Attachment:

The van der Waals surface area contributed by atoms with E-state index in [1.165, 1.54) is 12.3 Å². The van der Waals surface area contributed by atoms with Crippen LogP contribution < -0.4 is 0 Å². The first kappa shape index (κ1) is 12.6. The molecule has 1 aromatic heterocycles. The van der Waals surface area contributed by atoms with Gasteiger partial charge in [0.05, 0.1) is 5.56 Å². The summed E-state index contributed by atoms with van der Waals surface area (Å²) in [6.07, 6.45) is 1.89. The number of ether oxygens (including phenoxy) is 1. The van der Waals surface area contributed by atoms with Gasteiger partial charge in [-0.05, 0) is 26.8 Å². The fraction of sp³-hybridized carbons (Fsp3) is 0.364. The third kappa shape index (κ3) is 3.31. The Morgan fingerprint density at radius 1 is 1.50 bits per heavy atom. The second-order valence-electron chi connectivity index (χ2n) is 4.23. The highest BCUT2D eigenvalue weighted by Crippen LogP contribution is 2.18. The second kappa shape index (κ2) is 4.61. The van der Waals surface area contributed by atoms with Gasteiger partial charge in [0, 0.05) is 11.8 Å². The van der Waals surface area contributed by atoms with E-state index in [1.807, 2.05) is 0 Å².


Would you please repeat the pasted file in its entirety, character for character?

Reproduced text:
The van der Waals surface area contributed by atoms with E-state index in [1.165, 1.54) is 12.3 Å². The van der Waals surface area contributed by atoms with Crippen LogP contribution < -0.4 is 0 Å². The first kappa shape index (κ1) is 12.6. The molecule has 1 aromatic heterocycles. The van der Waals surface area contributed by atoms with Gasteiger partial charge in [0.05, 0.1) is 5.56 Å². The summed E-state index contributed by atoms with van der Waals surface area (Å²) in [6.07, 6.45) is 1.89. The number of ether oxygens (including phenoxy) is 1. The van der Waals surface area contributed by atoms with Gasteiger partial charge in [-0.05, 0) is 26.8 Å². The fraction of sp³-hybridized carbons (Fsp3) is 0.364. The third kappa shape index (κ3) is 3.31. The Morgan fingerprint density at radius 1 is 1.50 bits per heavy atom. The second-order valence-electron chi connectivity index (χ2n) is 4.23. The highest BCUT2D eigenvalue weighted by Crippen LogP contribution is 2.18. The second kappa shape index (κ2) is 4.61. The van der Waals surface area contributed by atoms with Gasteiger partial charge in [0, 0.05) is 11.8 Å². The van der Waals surface area contributed by atoms with E-state index in [1.807, 2.05) is 0 Å².